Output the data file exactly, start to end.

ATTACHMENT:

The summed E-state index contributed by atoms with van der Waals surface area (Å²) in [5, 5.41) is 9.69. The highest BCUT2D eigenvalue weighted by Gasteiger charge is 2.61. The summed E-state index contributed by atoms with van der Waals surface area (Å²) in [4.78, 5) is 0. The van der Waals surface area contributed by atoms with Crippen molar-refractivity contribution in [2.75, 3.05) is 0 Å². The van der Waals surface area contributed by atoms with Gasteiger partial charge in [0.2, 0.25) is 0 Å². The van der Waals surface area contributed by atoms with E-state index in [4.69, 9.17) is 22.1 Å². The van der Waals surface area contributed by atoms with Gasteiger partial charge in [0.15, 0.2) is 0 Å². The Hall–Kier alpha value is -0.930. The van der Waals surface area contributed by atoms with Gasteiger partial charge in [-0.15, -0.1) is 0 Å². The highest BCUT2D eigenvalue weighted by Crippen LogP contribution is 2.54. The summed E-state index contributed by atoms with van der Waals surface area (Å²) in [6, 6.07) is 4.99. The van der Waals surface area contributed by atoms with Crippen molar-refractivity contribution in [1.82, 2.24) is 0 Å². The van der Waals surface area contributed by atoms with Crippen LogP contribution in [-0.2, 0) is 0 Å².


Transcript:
The summed E-state index contributed by atoms with van der Waals surface area (Å²) in [5, 5.41) is 9.69. The highest BCUT2D eigenvalue weighted by Gasteiger charge is 2.61. The summed E-state index contributed by atoms with van der Waals surface area (Å²) in [4.78, 5) is 0. The van der Waals surface area contributed by atoms with Crippen molar-refractivity contribution in [2.75, 3.05) is 0 Å². The van der Waals surface area contributed by atoms with Gasteiger partial charge in [0.2, 0.25) is 0 Å². The van der Waals surface area contributed by atoms with E-state index in [4.69, 9.17) is 22.1 Å². The van der Waals surface area contributed by atoms with Gasteiger partial charge in [0.15, 0.2) is 0 Å². The Hall–Kier alpha value is -0.930. The van der Waals surface area contributed by atoms with Gasteiger partial charge in [-0.15, -0.1) is 0 Å². The highest BCUT2D eigenvalue weighted by Crippen LogP contribution is 2.54. The summed E-state index contributed by atoms with van der Waals surface area (Å²) in [6, 6.07) is 4.99. The van der Waals surface area contributed by atoms with Crippen molar-refractivity contribution in [1.82, 2.24) is 0 Å². The van der Waals surface area contributed by atoms with Crippen LogP contribution in [-0.2, 0) is 0 Å².